Additionally, although Unity Disposal did not schedule meal breaks for its sanitation workers or require its sanitation workers to take such a break. Plaintiffs contend that Unity Disposal maintained a company-wide policy of deducting thirty minutes of time from every shift for unpaid meal breaks. See Id. at ¶ 34. According to Plaintiffs, this 30 minute break was deducted regardless of whether the employees actually took a meal break. 'See ECF No. 4-7 at ¶¶ 17. 20. 21; see also ECF No. 4-9 at ¶¶ 15. 18. 19. In fact. Plaintiffs maintain that they do not even take 30-minute meal breaks. See ECF No. 4-7 at ¶ 17: see also ECF No. 4-9 at ¶ 15. Instead. Plaintiffs contend that they eat while driving or refueling, or otherwise wait until the end of their shifts. See ECF No. 4-7 at ¶ 17; see ECF No. 4-13 at ¶ 16. Plaintiffs' allege that by automatically deducting this time from their timesheets. Unity Disposal further violated federal and local wage and hour laws.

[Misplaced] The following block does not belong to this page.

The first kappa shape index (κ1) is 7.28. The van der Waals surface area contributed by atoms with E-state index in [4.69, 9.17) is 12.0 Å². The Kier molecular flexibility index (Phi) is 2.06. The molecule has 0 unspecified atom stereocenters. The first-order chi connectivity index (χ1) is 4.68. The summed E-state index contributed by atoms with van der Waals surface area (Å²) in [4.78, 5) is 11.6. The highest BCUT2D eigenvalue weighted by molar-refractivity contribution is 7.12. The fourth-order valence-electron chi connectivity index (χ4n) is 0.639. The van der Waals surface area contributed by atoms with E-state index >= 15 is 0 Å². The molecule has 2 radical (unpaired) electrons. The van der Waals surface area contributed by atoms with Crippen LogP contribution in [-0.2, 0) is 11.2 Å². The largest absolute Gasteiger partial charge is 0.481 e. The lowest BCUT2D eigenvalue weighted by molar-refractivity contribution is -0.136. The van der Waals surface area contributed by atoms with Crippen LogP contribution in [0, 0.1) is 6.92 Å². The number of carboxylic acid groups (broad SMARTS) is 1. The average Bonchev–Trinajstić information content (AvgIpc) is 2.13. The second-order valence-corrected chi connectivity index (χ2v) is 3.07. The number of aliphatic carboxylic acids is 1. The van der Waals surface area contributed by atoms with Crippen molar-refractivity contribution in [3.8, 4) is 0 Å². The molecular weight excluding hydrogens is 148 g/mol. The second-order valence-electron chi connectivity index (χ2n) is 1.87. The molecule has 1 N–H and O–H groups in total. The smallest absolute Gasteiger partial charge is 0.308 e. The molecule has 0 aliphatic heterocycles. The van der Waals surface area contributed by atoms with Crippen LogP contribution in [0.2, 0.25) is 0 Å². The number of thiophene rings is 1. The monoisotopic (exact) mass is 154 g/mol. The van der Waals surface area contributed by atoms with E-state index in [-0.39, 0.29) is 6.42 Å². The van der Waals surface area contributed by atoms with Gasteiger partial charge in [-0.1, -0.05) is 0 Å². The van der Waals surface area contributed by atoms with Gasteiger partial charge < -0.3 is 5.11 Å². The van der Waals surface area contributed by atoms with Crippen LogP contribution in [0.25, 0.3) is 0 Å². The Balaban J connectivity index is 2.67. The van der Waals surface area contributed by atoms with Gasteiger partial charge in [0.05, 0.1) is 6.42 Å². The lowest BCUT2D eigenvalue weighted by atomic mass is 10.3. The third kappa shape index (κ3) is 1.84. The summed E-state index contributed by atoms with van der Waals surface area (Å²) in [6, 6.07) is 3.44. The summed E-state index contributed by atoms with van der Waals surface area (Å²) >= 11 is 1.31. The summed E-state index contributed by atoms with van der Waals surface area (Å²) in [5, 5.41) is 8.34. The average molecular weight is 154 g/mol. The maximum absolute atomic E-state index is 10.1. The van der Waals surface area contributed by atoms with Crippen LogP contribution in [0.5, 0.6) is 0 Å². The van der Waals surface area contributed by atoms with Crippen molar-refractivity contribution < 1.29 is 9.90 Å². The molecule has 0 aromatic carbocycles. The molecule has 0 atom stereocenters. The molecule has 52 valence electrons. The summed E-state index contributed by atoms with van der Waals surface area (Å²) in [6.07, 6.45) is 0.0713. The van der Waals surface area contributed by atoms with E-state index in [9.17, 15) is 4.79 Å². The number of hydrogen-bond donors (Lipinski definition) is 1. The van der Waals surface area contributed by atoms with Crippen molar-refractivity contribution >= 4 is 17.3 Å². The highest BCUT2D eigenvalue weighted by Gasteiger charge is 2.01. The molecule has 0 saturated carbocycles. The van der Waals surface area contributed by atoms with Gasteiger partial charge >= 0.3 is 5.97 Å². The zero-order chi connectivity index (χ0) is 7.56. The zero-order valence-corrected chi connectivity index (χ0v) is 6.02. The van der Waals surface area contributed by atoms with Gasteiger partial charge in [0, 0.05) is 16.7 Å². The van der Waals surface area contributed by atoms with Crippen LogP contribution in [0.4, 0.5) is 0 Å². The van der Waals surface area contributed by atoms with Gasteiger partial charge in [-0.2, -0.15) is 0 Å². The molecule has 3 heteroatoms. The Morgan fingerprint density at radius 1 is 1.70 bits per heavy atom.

Accordingly. Plaintiffs filed this instant collective action seeking on behalf of themselves and other similarly situated helpers and drivers to recover unpaid wages. As is required for collective actions. Plaintiffs have tiled a motion for conditional certification of the collective action and for court-facilitated notice to potential collective action members. See ECF No. 4. Unity Disposal has opposed this motion. See ECF No. 15. For the reasons stated more fully below, the Court will grant Plaintiffs" motion.
"Under the FLSA, plaintiffs may maintain a collective action against their employer for violations under the act pursuant to 29 U .S.C. § 216(b)." Quinwros v, Sparkle Cleaning, Inc., 532 F.Supp .2d 762. 771 (D. Md. 2008). Section 216(b) provides, in relevant part, as follows:
An action . . . may be maintained against any employer in any Federal or State court of competent jurisdiction by any one or more employees for and in behalf of himself or themselves and other employees similarly situated. No employee shall be a party plaintiff to any such action unless he gives his consent in writing to become such a party and such consent is filed in the court in which such action is brought.
29 U.S.C. § 216(b). "This provision establishes an 'opt-in' scheme, whereby potential plaintiffs must affirmatively notify the court of their intentions to be a party to the suit." Oninieros. 532 F.Supp.2d at 771 (citing Camper v. Home Quality Mgml., Inc., 200 F.R.D. 516. 5 19 (D. Md. 2000)).